10. Dental Calculus Arrest of Dental Caries

    PubMed Central

    Keyes, Paul H.; Rams, Thomas E.

    2016-01-01

    Background An inverse relationship between dental calculus mineralization and dental caries demineralization on teeth has been noted in some studies. Dental calculus may even form superficial layers over existing dental caries and arrest their progression, but this phenomenon has been only rarely documented and infrequently considered in the field of Cariology. To further assess the occurrence of dental calculus arrest of dental caries, this study evaluated a large number of extracted human teeth for the presence and location of dental caries, dental calculus, and dental plaque biofilms. Materials and methods A total of 1,200 teeth were preserved in 10% buffered formal saline, and viewed while moist by a single experienced examiner using a research stereomicroscope at 15-25× magnification. Representative teeth were sectioned and photographed, and their dental plaque biofilms subjected to gram-stain examination with light microscopy at 100× magnification. Results Dental calculus was observed on 1,140 (95%) of the extracted human teeth, and no dental carious lesions were found underlying dental calculus-covered surfaces on 1,139 of these teeth. However, dental calculus arrest of dental caries was found on one (0.54%) of 187 evaluated teeth that presented with unrestored proximal enamel caries. On the distal surface of a maxillary premolar tooth, dental calculus mineralization filled the outer surface cavitation of an incipient dental caries lesion. The dental calculus-covered carious lesion extended only slightly into enamel, and exhibited a brown pigmentation characteristic of inactive or arrested dental caries. In contrast, the tooth's mesial surface, without a superficial layer of dental calculus, had a large carious lesion going through enamel and deep into dentin. Conclusions These observations further document the potential protective effects of dental calculus mineralization against dental caries. PMID:27446993

  11. Dental pathology in Pongo satyrus borneensis.

    PubMed

    Stoner, K E

    1995-11-01

    The Selenka orangutan collection obtained from 1892 to 1896 from wild-shot specimens in West Borneo, provides an excellent opportunity to examine dental pathology in free-ranging primates. Two hundred and twenty-three skulls from this collection were analyzed for dental conditions, including carious lesions, local infections (infra-alveolar and periapical osseous defects), horizontal bone loss, and premortem tooth loss. Specimens were sexed, divided into three broad age groups, and compared to ascertain sex-related or age-related differences in occurrence of dental pathology. None of the subadults displays any evidence of dental disease. One individual (2%) in the young adult group has a periapical osseous defect and evidence of horizontal bone loss, and another (2%) has two adjacent interproximal carious lesions. The old adults have a much higher prevalence of individuals afflicted with dental pathologies, including 6% carious lesions, 26% local infections, 23% horizontal bone loss, and 3% premortem tooth loss. The differences between the young and old adults in number of individuals afflicted with dental pathologies is statistically significant for local infections and horizontal bone loss. When compared by sex, the old adult group reveals that females have a higher occurrence of dental pathologies than males in all types of lesions recorded and these differences are statistically significant for local infections and horizontal bone loss. Considering the importance diet plays in the development of dental disease, it is suggested that ecological separation of the sexes, with the subsequent dietary differences, could be an important factor determining the higher prevalence of dental lesions observed in female orangutans. Additionally, the importance of local ecological factors, which may affect dietary patterns, are recognized as a potential source of variation in dental pathologies among different samples of orangutans.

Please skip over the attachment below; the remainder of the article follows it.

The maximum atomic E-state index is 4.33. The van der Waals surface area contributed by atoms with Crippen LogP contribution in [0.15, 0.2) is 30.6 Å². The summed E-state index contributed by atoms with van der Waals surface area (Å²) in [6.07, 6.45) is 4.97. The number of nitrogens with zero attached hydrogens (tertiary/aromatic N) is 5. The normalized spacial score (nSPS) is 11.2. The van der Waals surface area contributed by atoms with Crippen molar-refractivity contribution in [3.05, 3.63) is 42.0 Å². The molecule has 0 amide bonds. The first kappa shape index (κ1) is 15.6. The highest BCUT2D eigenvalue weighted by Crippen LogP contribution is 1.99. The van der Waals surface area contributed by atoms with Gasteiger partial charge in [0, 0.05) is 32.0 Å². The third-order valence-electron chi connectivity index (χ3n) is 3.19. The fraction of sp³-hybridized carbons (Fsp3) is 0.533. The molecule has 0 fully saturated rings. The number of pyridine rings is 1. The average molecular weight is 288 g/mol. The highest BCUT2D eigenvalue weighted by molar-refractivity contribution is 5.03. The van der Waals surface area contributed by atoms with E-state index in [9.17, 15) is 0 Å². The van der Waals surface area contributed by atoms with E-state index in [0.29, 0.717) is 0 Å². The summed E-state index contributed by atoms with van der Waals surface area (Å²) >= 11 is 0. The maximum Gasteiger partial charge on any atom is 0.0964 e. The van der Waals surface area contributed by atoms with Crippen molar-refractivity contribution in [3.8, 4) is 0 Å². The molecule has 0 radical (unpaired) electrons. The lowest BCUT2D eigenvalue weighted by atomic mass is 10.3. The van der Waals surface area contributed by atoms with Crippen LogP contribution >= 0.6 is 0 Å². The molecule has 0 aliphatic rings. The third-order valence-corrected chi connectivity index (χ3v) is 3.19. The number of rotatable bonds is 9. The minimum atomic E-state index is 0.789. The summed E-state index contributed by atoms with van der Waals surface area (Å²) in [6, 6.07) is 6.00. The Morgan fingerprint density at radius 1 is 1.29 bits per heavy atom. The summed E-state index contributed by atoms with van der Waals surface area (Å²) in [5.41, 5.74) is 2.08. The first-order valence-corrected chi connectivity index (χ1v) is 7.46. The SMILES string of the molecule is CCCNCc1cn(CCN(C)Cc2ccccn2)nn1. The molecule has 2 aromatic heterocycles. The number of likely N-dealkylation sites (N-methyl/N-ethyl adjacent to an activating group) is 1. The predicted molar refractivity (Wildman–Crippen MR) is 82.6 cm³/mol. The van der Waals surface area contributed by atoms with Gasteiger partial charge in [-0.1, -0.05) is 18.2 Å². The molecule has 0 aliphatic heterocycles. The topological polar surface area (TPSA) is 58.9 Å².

12. Dental Caries

    PubMed Central

    Burgess, Ralph C.

    1988-01-01

    Dental caries is one of the most prevalent diseases afflicting mankind. It reached a peak in the 1950s but has been declining drastically in recent years in children and young adults. This article describes the three contributing factors in dental caries: microbial plaque, tooth susceptibility, and diet, and discusses practical preventive measures which help to reduce caries incidence. Some of these, such as vaccines and antimicrobial varnishes, are still in the research stages, while others, such as sucrose substitutes, low-calorie sweeteners, and limitation of frequency of sugar snacks are well established and can be promoted by family physicians. PMID:21253193

  13. Focal hyperhidrosis: diagnosis and management

    PubMed Central

    Haider, Aamir; Solish, Nowell

    2005-01-01